Higher DoD’s are great for the building plans due to the fact we can use more of the battery’s capacity without greatly damaging the battery in the long run. Different manufacture batteries have different DoD’s and choosing the highest one will help on choosing what battery to use for the storage. There is other important info we need to know about the battery though to get the conclusion.

Round Trip Efficiency 


We figured out the depth of discharge is great to know for the battery life, cycles it can go for, and amount of power we can use of the battery. Another helpful thing to look at is the round-trip efficiency which tells us the amount of energy that can be used as a percentage of the amount of energy it took to store it.


Now let’s look further back to the flow chart given below 

10 KWh 

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8 KWh 

 Figure 2 - Round trip flowchart 

 In figure 1.3 we are shown 10 kWh of electricity flowing (Power rating) into the battery storage and leaving out is 8 kWh of useful electricity we can use back. If divide the outlet by the inlet electricity stream and multiply by 100% we get 80%. That 80% signifies that our battery has an 80% round trip efficiency, the higher the round-trip efficiency means more economic value for your battery. That’s another perk into looking for the right battery for the garage building, the more efficient it is the more useful power we can use to power the building and save money on generating less energy.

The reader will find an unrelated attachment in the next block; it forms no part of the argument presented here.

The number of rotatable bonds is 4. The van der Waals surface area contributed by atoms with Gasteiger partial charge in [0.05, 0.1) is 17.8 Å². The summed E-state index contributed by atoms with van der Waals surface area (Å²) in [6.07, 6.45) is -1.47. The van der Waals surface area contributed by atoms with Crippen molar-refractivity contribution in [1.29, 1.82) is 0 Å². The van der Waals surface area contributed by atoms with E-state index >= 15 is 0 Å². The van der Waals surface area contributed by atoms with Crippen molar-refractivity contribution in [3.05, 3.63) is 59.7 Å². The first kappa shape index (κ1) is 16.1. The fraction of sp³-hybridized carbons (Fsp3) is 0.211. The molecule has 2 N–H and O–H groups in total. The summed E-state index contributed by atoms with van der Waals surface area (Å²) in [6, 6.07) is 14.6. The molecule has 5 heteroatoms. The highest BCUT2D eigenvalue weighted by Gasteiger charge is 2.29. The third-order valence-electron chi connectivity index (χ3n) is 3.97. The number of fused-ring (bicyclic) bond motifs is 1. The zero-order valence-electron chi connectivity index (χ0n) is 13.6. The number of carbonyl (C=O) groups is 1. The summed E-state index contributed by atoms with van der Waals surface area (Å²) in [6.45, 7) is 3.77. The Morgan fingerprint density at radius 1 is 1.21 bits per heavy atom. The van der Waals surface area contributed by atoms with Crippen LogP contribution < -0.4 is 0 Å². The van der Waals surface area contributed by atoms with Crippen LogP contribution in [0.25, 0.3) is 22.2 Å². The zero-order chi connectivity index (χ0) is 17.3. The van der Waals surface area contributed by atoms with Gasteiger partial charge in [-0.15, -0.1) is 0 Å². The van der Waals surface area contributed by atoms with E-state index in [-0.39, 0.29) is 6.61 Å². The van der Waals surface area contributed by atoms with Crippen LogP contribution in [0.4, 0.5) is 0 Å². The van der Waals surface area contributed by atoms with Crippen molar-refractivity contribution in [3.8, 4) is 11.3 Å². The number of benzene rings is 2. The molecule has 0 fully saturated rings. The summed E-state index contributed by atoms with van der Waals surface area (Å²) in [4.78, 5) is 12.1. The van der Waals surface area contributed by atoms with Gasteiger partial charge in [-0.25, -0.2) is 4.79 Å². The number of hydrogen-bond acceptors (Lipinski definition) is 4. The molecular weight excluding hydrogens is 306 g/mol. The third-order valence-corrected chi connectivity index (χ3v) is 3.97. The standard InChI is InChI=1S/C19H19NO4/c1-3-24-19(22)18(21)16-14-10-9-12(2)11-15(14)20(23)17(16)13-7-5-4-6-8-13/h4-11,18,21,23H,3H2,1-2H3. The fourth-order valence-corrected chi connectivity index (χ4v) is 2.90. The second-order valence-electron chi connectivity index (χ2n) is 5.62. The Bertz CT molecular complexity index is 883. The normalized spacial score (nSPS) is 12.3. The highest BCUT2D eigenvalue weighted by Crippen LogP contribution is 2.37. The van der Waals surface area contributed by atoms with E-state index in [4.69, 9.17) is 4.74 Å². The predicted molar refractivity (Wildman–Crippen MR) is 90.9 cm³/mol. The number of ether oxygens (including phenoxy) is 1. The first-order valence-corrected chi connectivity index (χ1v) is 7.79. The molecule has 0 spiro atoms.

Battery life and Warranty 


With all things in life there comes a time where the battery will start to lose more and more of its capacity through long charge/discharge cycles through the years. This goes back to not overdoing the DOD based on the manufacturer's specifications which can shorten the span life of the battery. There is also another consideration to think about is the inner reactions undergoing in the battery that can sometimes generate alternative reactions that degrade battery performances as well.

Warranty is a major factor into looking for a good battery, based on the manufacture specifications of the battery’s lifespan should be or many cycles it can achieve of useful life. If a battery had a warranty for 9 years or 4,000 cycles of charge/discharge at 75% its original capacity, meaning you would have lost no more than 25% its original ability to store energy.

Going back to the battery life, sometimes it can be an easy fix by filling the battery up with more aqueous solutions (mostly water) into the battery to give it the right composition. Then there is sometimes where the manufacturer can